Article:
There are still more books to go in the series and maybe the character begins to align with the movie but I refuse to give Walt a pass and here's why: the best adventures taken in the book are not in the movie! So that means that the main character is not accurately represented and the best parts of the book are not included. The movie was entertaining but think how good it could have been. It reminds me of the 'Saving Mr. Banks' movie. Did P.L. Travers cry at the end out of relief as that movie implied? Apparently not. There's another lie in your hat Mr. Disney! The New Yorker wrote a piece about how she cried because she was furious with Walt for the way he (mis)treated her books. And now I'm furious too. I will never read about the Von Trapp family because surely I will find out that Julie Andrews made another unlikeable to mediocre person likeable. How far does this reach? Was the Little Mermaid actually a regular mermaid that lured sailors to their death? Was Cruella de Vil actually just a puppy hoarder and her story is more sad than evil? I mean, we can all be sure that Pocahontas was entirely inaccurate. Listen to the Myths and Legends podcast for a good, real story about John Smith (who was a shyster).
I suppose this is a book review though and Walt Disney will not be reading my rant any time soon. The book is good. It's an easy read with lots of good adventures. You can borrow my copy.
The Noir series from Askashic Books has been around since 2004 publishing gritty short story collections based in specific geographic locations, from Brooklyn to Tehran. San Francisco has two collections in the series. It was about time that Oakland was added to the list. Oakland Noir brings together a wonderfully diverse selection of writers, each of them basing their particular story in a defined East Bay location - whether it is the Fruitvale Bridge, the famous White Horse Inn in North Oakland ("the oldest LGBT watering hole in the US") the Victorian homes of Alameda, Sausal Creek or Eastmont. The book isn't however just a nod to Oakland locations but a strong collection of interesting, surprising and sometimes grim stories.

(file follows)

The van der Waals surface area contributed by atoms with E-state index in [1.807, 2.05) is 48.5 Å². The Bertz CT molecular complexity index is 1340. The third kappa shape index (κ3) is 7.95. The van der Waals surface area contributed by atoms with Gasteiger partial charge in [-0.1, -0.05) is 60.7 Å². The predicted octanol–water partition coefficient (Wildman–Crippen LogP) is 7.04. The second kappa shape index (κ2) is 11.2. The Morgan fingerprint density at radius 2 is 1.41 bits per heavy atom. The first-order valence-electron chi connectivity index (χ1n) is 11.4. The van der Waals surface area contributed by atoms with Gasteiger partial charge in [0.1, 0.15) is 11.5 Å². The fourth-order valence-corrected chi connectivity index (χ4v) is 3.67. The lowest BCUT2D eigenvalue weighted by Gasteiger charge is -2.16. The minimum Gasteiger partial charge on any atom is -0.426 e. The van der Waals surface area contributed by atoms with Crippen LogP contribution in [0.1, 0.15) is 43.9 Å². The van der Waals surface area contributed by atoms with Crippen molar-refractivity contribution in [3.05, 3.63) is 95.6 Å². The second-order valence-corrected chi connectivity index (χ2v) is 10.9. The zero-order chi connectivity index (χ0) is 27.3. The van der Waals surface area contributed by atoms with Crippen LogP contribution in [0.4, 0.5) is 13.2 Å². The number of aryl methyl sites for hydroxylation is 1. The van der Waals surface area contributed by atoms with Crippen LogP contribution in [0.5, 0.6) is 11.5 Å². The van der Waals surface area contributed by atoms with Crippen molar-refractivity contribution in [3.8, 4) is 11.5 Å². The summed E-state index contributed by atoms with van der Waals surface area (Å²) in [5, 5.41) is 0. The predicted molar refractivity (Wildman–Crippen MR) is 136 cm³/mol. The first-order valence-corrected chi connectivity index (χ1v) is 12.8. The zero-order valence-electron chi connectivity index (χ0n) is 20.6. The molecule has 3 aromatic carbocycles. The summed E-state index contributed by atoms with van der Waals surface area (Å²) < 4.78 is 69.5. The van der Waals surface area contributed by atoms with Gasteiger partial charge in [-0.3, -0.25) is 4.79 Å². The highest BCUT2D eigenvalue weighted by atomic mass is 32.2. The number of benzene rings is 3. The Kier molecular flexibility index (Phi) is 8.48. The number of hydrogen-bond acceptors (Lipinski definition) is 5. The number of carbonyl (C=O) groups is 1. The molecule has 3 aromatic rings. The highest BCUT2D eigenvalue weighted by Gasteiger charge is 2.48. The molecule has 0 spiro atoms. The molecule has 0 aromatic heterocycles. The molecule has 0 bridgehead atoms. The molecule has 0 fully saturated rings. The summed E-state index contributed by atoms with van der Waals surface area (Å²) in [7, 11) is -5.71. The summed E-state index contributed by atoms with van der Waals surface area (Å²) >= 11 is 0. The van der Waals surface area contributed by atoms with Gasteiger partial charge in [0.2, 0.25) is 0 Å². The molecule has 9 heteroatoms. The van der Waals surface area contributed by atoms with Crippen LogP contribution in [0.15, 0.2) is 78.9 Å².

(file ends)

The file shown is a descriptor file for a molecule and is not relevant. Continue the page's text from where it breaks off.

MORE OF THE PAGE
While giving birth to her first child, Kerry Egan suffered a drug-induced psychotic disorder that lasted seven months. She recovered and is now a Harvard Divinity School-trained hospice chaplain, and her work is to be present with and listen to men and women as they do the hard work of dying. This isn’t a book about dying, though, it’s a book about the spiritual work of being a human being, which is learning how to love and how to forgive. Ultimately, “On Living” is an invitation to open your heart to your own life. Chapter titles “If I Had Only Known, I Would Have Danced More” and “It’s a Beautiful Life and Then You Leave It” telegraph the poignant yet direct nature of this lovely book. Egan has the gift of listening deeply and then writing clearly about the stuff that really matters in a life.
Are you feeling slightly overwhelmed with so much information, and trying to make decisions? Then this book is for you. It is a wonderful resource and guide to help organize and streamline. Topics covered include, organizing our homes, our social world, our time, the business world, and organizing information for the hardest decisions. Each chapter is full of useful tips that can be easily applied to daily life.
Although this book came out in 2015, I didn’t hear about it until recently through “Trumpcast,” a Slate Magazine podcast1